What Is Hyperhidrosis?
Hyperhidrosis, or excessive sweating, is a common disorder which produces a lot of unhappiness. An estimated 2%-3% of Americans suffer from excessive sweating of the underarms (axillary hyperhidrosis) or of the palms and soles of the feet (palmoplantar hyperhidrosis). Underarm problems tend to start in late adolescence, while palm and sole sweating often begins earlier, around age 13 (on the average). Untreated, these problems may continue throughout life.
Sweating is embarrassing, it stains clothes, ruins romance, and complicates business and social interactions. Severe cases can have serious practical consequences as well, making it hard for people who suffer from it to hold a pen, grip a car steering wheel, or shake hands.
What Causes Hyperhidrosis?
Although neurologic, endocrine, infectious, and other systemic diseases can sometimes cause hyperhidrosis, most cases occur in people who are otherwise healthy. Heat and emotions may trigger hyperhidrosis in some, but many who suffer from hyperhidrosis sweat nearly all their waking hours, regardless of their mood or the weather.
What is the Treatment for Hyperhidrosis?
Through a systematic evaluation of causes and triggers of hyperhidrosis, followed by a judicious, stepwise approach to treatment, many people with this annoying disorder can sometimes achieve good results and improved quality of life.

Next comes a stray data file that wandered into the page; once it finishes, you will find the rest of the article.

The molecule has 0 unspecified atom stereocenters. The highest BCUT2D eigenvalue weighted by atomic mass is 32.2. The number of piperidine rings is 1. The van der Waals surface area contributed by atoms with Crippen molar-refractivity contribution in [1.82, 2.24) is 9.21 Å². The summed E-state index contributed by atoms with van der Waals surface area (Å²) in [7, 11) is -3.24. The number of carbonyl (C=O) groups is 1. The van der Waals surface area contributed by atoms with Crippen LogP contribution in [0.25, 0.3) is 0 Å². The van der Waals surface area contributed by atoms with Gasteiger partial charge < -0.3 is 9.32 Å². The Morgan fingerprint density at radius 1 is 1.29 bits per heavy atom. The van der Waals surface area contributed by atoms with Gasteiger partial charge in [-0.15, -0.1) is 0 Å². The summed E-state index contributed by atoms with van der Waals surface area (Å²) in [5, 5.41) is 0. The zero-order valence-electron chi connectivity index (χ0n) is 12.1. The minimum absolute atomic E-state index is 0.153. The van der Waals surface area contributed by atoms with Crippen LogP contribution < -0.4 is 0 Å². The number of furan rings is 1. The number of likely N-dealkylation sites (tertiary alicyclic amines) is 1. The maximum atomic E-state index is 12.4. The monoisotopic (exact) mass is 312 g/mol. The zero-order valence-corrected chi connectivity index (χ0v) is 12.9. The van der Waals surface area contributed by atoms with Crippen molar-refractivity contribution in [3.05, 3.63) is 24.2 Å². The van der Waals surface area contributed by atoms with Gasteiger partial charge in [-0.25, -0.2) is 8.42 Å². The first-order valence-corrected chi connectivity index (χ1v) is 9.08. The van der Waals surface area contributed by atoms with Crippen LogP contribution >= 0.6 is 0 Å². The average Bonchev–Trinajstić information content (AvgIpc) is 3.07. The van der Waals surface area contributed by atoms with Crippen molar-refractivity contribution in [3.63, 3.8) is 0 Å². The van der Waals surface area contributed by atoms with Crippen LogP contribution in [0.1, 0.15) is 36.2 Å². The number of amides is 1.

The approach to treating excessive sweating generally proceeds as follows:
- Over-the-counter antiperspirants containing a low dose of metal salt (usually aluminum) are usually tried first because they are readily available. Antiperspirants containing aluminum chloride (for example Certain Dri) may be more effective when other antiperspirants have failed.
- Prescription strength antiperspirants, which contain aluminum chloride hexahydrate.
- Glycopyrronium wipes with topical anticholinergics
- Iontophoresis, a device which passes ionized tap water through the skin using direct electricity.
- Oral medications, Anticholinergics reduce sweating.
- Botox (botulinum toxin)-A, has been approved in the U.S. by the FDA for treating excessive axillary (underarm) sweating.
- miraDry. This technique uses microwave energy to permanently kill sweat glands.